My own personal story with self-harm began in ninth grade. I can remember sitting in my room feeling overwhelmed and confused. I didn’t know what to do so I turned to self-harm. I had remembered that a friend of mine in seventh grade had struggled with self-harm. I knew how hard it was for her to stop and the pain she went through, but that didn’t stop me from doing it. I was determined not to feel this way, I wanted the pain to end and not to feel so out-of-place. At the time I thought it would be a one-time thing and then I’d be okay. Little did I know I would fall into a pattern of self-harm.
The unknowns and misunderstandings related to mental health lead people to hide what they are feeling. Fear of judgment and shame hold us back. There are misconceptions about most everything in life, but one that sticks out to me most is mental health and how it relates to self-harm. My goal is that through sharing this part of my story, I can help those who are struggling not feel alone as well as help others gain a new perspective on this topic.
Self-harming is often seen as attention-seeking but it is far from that, often times it is very personal as well as private. People that harm themselves may feel very lonely or disconnected and need a shoulder to cry on or someone to listen. Another misconception is that those who self-harm are suicidal. Although this can be the case and prolonged self-harm can increase a person’s risk for suicide and suicidal thoughts, most of the time self-harm is used as a way of coping. Some believe that only teenagers self-harm but this habit can continue into adulthood as well. Self-harm has many addictive qualities due to the fact that every time you harm yourself your body releases endorphins. Telling someone to stop hurting him or herself is like telling a person who drinks coffee every day to just stop. Chances are they can’t.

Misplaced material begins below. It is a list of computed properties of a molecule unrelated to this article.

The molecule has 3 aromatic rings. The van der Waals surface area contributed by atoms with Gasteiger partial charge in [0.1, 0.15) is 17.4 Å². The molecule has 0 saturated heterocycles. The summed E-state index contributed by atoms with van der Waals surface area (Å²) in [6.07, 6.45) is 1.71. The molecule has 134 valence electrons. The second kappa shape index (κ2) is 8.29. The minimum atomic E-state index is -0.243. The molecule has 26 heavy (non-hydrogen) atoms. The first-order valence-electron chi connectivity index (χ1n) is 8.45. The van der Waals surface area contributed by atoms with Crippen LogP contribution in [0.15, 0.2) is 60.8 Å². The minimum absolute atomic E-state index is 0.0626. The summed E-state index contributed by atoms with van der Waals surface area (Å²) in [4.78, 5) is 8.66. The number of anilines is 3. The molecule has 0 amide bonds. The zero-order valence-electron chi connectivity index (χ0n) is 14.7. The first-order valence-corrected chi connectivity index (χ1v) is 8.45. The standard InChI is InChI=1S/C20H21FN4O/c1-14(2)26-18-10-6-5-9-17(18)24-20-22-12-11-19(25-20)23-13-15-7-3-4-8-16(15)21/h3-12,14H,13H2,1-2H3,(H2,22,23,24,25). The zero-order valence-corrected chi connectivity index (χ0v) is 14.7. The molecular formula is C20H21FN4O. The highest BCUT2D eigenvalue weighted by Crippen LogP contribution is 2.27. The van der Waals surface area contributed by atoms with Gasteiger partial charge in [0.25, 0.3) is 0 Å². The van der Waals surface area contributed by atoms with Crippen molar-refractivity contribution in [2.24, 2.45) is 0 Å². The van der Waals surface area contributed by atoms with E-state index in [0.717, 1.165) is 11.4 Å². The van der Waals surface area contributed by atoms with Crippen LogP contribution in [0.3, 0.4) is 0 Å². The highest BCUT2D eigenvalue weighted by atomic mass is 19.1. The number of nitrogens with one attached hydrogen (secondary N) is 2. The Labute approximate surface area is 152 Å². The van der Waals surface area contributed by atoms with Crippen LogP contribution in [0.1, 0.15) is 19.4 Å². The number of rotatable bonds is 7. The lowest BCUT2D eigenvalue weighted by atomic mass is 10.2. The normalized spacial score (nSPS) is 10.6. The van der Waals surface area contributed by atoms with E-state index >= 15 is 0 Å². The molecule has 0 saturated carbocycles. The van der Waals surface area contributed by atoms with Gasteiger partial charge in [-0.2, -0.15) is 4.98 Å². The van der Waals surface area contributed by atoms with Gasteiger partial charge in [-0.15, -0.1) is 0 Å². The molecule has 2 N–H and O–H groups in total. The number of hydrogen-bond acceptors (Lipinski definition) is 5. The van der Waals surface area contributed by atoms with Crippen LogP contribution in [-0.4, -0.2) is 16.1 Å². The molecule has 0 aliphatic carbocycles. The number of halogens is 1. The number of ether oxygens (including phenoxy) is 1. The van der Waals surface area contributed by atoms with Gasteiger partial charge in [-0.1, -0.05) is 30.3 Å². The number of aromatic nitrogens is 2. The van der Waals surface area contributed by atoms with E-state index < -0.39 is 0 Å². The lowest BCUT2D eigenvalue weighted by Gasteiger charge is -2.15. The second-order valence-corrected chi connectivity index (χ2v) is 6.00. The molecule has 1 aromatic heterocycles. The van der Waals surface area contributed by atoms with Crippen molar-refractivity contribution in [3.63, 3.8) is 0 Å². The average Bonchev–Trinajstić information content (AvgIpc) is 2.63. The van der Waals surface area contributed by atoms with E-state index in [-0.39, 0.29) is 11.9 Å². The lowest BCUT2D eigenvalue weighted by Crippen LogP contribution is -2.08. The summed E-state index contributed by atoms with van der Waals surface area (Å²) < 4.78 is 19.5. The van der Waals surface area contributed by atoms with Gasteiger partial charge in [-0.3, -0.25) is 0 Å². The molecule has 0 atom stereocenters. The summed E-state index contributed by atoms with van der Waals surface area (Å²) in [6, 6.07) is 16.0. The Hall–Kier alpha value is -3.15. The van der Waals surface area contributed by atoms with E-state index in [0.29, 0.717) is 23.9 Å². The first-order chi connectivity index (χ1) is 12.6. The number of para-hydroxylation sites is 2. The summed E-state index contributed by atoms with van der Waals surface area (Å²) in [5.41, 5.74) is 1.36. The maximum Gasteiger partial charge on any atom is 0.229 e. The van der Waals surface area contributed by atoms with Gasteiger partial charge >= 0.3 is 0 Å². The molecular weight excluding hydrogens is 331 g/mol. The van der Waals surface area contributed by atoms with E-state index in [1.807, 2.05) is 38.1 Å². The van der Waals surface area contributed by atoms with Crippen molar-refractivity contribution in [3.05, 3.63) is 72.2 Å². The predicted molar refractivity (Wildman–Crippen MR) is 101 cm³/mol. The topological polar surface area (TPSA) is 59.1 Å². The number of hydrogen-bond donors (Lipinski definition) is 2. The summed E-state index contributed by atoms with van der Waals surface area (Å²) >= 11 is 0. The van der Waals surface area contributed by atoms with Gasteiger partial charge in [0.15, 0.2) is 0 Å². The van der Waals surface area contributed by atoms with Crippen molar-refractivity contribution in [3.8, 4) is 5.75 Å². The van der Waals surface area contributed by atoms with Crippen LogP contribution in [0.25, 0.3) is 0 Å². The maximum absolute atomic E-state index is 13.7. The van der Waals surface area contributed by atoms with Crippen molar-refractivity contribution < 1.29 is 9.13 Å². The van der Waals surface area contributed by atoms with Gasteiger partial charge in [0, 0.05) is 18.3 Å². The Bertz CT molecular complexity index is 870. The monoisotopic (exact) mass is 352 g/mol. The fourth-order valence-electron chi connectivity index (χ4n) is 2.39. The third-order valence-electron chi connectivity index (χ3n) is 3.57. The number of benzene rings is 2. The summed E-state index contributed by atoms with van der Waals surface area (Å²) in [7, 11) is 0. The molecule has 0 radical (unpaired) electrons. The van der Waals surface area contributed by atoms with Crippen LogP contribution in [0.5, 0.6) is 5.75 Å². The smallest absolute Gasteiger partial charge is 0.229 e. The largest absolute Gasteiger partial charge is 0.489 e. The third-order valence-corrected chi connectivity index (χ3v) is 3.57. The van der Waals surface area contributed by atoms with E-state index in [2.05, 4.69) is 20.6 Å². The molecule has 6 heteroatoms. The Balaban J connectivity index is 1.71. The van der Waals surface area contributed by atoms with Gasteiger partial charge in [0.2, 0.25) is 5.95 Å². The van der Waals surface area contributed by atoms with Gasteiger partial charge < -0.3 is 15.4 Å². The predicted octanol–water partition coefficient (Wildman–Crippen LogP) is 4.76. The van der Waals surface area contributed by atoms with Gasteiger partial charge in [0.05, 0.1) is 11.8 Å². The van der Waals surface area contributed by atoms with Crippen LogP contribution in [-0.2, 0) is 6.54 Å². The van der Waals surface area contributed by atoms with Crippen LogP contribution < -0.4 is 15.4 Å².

It wasn’t until later when I opened up about what was going on to a wonderful counselor who supports me was I able to begin controlling my self-harm. Through therapy, help from teachers, family and friends, and the desire to stop this from controlling my entire life, I am now able to go long periods of time without harming myself. Something I have learned and began to accept is that relapses happen. But that does not mean I am – or anyone else is — back at square one. You can continue on, and it will get better.
For anyone reading this, whether you are struggling yourself, know someone who is struggling or just want to get the world out: please share this and reach out to those around you. You never know what battles a person is fighting unless you try and communicate.
Resources for those who self-harm: